Paper Money and the Original Understanding of the Coinage Clause

Article excerpt

"The Congress shall have Power... To coin Money, regulate the Value thereof, and of foreign Coin...."

--Constitution of the United States (1)

"Poor? Look upon his face. What call you rich? Let them coin his nose, let them coin his cheeks."

--William Shakespeare (2)

Over a century ago, the Supreme Court decided the Legal Tender Cases, holding that Congress could authorize legal tender paper money in addition to metallic coin. In recent years, some commentators have argued that this holding was incorrect as a matter of original understanding or original meaning, but that any other holding would be absolutely inconsistent with modern needs. They further argue that the impracticality of functioning without paper money demonstrates that originalism is not a workable method of constitutional interpretation.

Those who rely on the Legal Tender Cases to discredit originalism are, however, in error. This Article shows that the holding, although not all the reasoning, of those cases was fully consistent with the original understanding of the Coinage Clause. This Article tells the intriguing story of Colonial America's extraordinary monetary innovations, examines contemporaneous law and language, and shows how the paper money question was addressed during the framing and ratification of the Constitution.

   INTRODUCTION
   I. EARLIER ARGUMENTS OVER THE QUESTION
      A. Summarizing Earlier Arguments
      B. Assessing Earlier Arguments
  II. THE HISTORICAL CONTEXT OF THE COINAGE
      CLAUSE
      A. English Law and Practice
      B. Law and Practice in the Colonies
         1. Before the Currency Act of 1764
         2. The Currency Act of 1764 and
            Aftermath
         3. Kinds of American Paper Money
      C. Revolutionary War Emissions
      D. The Confederation Era
      E. The Constitutional Convention
         1. Why a Coinage Clause Was
            Necessary
         2. What the Convention Records Have
            to Say About Paper Money
 III. THE ORIGINAL PUBLIC MEANING OF THE
      COINAGE CLAUSE
      A. Initial Considerations
      B. The Clear Original Meaning and
         Understanding of "Regulate the Value"
      C. The Ambiguous Original Public Meaning
         of "Coin"
  IV. THE RATIFIERS CHOOSE A MEANING
      FOR "COIN"
CONCLUSION

INTRODUCTION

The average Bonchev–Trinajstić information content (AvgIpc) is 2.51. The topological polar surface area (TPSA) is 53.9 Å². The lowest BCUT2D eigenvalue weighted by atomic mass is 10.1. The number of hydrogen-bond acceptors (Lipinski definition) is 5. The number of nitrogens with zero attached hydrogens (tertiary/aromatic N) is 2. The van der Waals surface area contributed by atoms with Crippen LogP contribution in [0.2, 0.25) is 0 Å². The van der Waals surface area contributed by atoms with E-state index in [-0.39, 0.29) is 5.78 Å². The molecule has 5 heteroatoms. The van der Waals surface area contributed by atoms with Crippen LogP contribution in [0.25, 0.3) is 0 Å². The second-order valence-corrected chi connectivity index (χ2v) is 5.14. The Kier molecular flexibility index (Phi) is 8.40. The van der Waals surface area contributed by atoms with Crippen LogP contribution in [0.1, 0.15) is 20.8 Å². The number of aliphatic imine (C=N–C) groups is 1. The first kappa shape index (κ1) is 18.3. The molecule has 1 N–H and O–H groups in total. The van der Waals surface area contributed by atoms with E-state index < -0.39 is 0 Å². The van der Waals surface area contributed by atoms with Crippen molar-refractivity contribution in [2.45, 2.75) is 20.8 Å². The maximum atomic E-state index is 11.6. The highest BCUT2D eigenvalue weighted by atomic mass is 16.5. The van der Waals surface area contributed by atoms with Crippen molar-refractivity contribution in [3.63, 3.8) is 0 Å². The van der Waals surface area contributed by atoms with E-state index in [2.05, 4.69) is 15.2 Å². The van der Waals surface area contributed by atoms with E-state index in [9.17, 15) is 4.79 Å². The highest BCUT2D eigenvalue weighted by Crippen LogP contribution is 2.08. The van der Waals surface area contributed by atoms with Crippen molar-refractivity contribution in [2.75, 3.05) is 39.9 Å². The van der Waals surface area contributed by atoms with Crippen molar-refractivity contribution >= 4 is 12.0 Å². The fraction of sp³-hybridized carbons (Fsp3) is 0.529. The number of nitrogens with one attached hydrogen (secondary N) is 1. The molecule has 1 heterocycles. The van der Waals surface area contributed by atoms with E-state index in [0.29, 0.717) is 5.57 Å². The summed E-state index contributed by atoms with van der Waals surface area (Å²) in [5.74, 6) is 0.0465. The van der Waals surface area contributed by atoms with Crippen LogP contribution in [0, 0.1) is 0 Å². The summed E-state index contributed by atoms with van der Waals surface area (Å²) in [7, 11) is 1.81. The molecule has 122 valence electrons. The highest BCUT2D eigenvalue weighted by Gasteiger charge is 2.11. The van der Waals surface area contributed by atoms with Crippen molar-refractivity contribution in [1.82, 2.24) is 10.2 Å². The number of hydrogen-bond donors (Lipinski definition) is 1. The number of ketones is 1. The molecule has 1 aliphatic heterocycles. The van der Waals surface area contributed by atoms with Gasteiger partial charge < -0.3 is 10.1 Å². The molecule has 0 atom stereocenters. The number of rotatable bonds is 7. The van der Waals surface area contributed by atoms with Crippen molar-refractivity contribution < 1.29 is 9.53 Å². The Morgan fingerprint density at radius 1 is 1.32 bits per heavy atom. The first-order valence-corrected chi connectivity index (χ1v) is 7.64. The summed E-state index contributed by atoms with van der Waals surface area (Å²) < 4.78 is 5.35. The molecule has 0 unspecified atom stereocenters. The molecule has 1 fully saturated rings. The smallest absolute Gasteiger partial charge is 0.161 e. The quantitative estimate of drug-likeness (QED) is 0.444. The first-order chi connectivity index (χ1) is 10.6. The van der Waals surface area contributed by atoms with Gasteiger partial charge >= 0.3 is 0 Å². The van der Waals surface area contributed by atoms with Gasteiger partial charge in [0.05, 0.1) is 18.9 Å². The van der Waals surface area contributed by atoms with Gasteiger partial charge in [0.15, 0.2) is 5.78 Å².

In the latter half of the nineteenth century, the Supreme Court decided a series of cases that upheld the power of Congress to issue paper money and to make it legal tender for all debts. (3) Although the last of these cases was decided in 1884, (4) several constituencies have kept the issues decided in those cases alive. One of these constituencies is a small, but vocal, group that has never been reconciled to the idea of American paper currency. They maintain that the Constitution did not authorize paper money and that the United States, as a matter of constitutional fidelity and sound policy, should return to a monetary regime centered on the coinage of precious metal. (5) More influential, perhaps, have been legal commentators who agree that the Legal Tender Cases were wrongly decided from an originalist point of view, but who do not advocate a return to metal coinage. (6) Some, such as the late Professor James Willard Hurst, employ the Legal Tender Cases to argue that pure originalism is not a workable method of constitutional interpretation. (7) They contend that courts sometimes must decide constitutional cases according to current exigencies (8) or current values, (9) rather than according to original meaning or original understanding. Finally, a third group of commentators, such as Judge Robert H. Bork (10) and more recently Professors Michael J. Gerhardt (11) and Daniel A. Farber, (12) advance the related argument that the Legal Tender Cases are among those Supreme Court decisions that should be treated as "Super Precedents"--decisions that are now so central to the social order that the Supreme Court must follow them even if they were wrongly decided from an originalist standpoint. …